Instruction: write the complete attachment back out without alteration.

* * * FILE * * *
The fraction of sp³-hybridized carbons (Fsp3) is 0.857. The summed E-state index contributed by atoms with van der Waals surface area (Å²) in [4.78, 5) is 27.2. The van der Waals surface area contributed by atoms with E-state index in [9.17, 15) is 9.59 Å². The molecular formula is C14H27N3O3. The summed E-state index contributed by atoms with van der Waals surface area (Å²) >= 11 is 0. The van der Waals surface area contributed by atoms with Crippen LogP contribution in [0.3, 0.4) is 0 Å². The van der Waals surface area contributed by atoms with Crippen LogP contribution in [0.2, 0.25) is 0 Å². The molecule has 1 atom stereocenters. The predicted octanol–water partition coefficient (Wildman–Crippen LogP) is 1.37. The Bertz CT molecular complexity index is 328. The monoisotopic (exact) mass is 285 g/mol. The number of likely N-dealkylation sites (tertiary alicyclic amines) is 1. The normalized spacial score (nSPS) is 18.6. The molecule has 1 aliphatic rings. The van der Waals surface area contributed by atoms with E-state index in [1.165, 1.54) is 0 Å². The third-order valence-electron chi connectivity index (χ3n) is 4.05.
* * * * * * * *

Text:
The fraction of sp³-hybridized carbons (Fsp3) is 0.857. The summed E-state index contributed by atoms with van der Waals surface area (Å²) in [4.78, 5) is 27.2. The van der Waals surface area contributed by atoms with E-state index in [9.17, 15) is 9.59 Å². The molecular formula is C14H27N3O3. The summed E-state index contributed by atoms with van der Waals surface area (Å²) >= 11 is 0. The van der Waals surface area contributed by atoms with Crippen LogP contribution in [0.3, 0.4) is 0 Å². The van der Waals surface area contributed by atoms with Crippen LogP contribution in [0.2, 0.25) is 0 Å². The molecule has 1 atom stereocenters. The predicted octanol–water partition coefficient (Wildman–Crippen LogP) is 1.37. The Bertz CT molecular complexity index is 328. The monoisotopic (exact) mass is 285 g/mol. The number of likely N-dealkylation sites (tertiary alicyclic amines) is 1. The normalized spacial score (nSPS) is 18.6. The molecule has 1 aliphatic rings. The van der Waals surface area contributed by atoms with E-state index in [1.165, 1.54) is 0 Å². The third-order valence-electron chi connectivity index (χ3n) is 4.05.